A current U.S. Navy nuclear engineer, alongside his wife, is looking down the barrel of a prison sentence that could max out at life in prison in the wake of being accused of selling off nuclear secretes to a currently unknown foreign entity.
“Jonathan and Diana Toebbe, of Annapolis, were arrested Saturday in Jefferson County, West Virginia, on espionage-related charges,” Fox News reported on the incident. “Federal prosecutors say they should remain in custody pending their trials as they face a potential maximum penalty of life in prison and are at ‘serious risk’ of fleeing.
Currently, the couple is being slammed with the charge of violating the Atomic Energy Act (AEA). Back in 1946, the AEA set the foundation for the creation of the Atomic Energy Commission (AEC) in order to promote the “utilization of atomic energy for peaceful purposes to the maximum extent consistent with the common defense and security and with the health and safety of the public.”
As stated by Fox News, the AEA “restricts the disclosure of information related to atomic weapons or nuclear materials.”
“Unfortunately there always will be people willing to compromise our nation’s security for personal gain. It’s treasonous, it’s rare, but such individuals are traitors and should be held accountable to the fullest extent of the law,” stated Thomas Modly, the former acting United States Secretary of the Navy, to Fox News. “Our nuclear submarine force provides a significant military capability for the United States. It is a capability our adversaries both covet and fear. Information related to it must be protected — and for the most part, it is.”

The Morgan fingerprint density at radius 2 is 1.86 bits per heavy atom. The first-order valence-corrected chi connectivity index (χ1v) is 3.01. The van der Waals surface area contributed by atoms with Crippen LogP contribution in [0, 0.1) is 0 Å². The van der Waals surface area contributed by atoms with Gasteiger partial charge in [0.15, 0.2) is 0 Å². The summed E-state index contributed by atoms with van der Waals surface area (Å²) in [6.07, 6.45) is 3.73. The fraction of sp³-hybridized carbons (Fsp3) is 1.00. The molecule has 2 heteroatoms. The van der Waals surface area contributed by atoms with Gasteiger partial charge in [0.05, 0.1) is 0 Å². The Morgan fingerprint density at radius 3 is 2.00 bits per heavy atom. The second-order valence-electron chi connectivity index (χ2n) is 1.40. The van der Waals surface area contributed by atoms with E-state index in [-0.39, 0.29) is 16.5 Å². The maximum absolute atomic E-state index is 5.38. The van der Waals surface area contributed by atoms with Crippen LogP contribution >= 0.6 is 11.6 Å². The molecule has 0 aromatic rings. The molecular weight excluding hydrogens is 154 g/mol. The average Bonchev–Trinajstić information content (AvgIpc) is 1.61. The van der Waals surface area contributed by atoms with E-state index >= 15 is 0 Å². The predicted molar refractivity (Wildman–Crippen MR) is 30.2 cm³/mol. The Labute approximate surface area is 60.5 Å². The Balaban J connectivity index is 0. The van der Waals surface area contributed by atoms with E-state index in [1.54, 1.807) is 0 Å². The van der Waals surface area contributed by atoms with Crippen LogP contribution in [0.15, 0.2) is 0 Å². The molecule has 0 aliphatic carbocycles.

As reported by the Baltimore Sun, a criminal complaint was unsealed this past Sunday over in the U.S. District Court in West Virginia which sets out to allege that Jonathan Toebbe “reached out to an unidentified foreign country in the spring of last year offering to sell secrets but the package was obtained by the FBI, which began communicating with him in December.”
“Jonathan Toebbe allegedly communicated with undercover agents via secure channels, received secret signals and left memory cards with sensitive information embedded in a peanut butter sandwich and a Band-Aid wrapper at prearranged locations, according to the complaint. His wife was observed assisting with the drops, the FBI says,” continued the Baltimore Sun.
Currently a teacher in Annapolis at the private Key School, Diana Toebbe has also been accused of “acting as a lookout” for her husband’s nefarious deals. She has now been issued an indefinite suspension from her role as a teacher.
“Although most spy cases don’t involve peanut butter and Band-Aids, the facts alleged follow a familiar pattern: Insider within the U.S. government approaches a foreign power to sell U.S. secrets for money, is compromised despite their best efforts at tradecraft, and — to their surprise — is subsequently arrested,” stated a former senior Justice Department official, David Laufman, to The Washington Post.
The prosecutors for this case are also trying to claim that Jonathan Toebbe sent a message to this contact that he may be forced to leave the country urgently.
“Should that ever become necessary, I will be forever grateful for your help extracting me and my family,” Stated Toebbe, as reported by case documents. “I surmise the first step would be unannounced travel to a safe third country with plans to meet your colleagues. We have passports and cash set aside for this purpose.”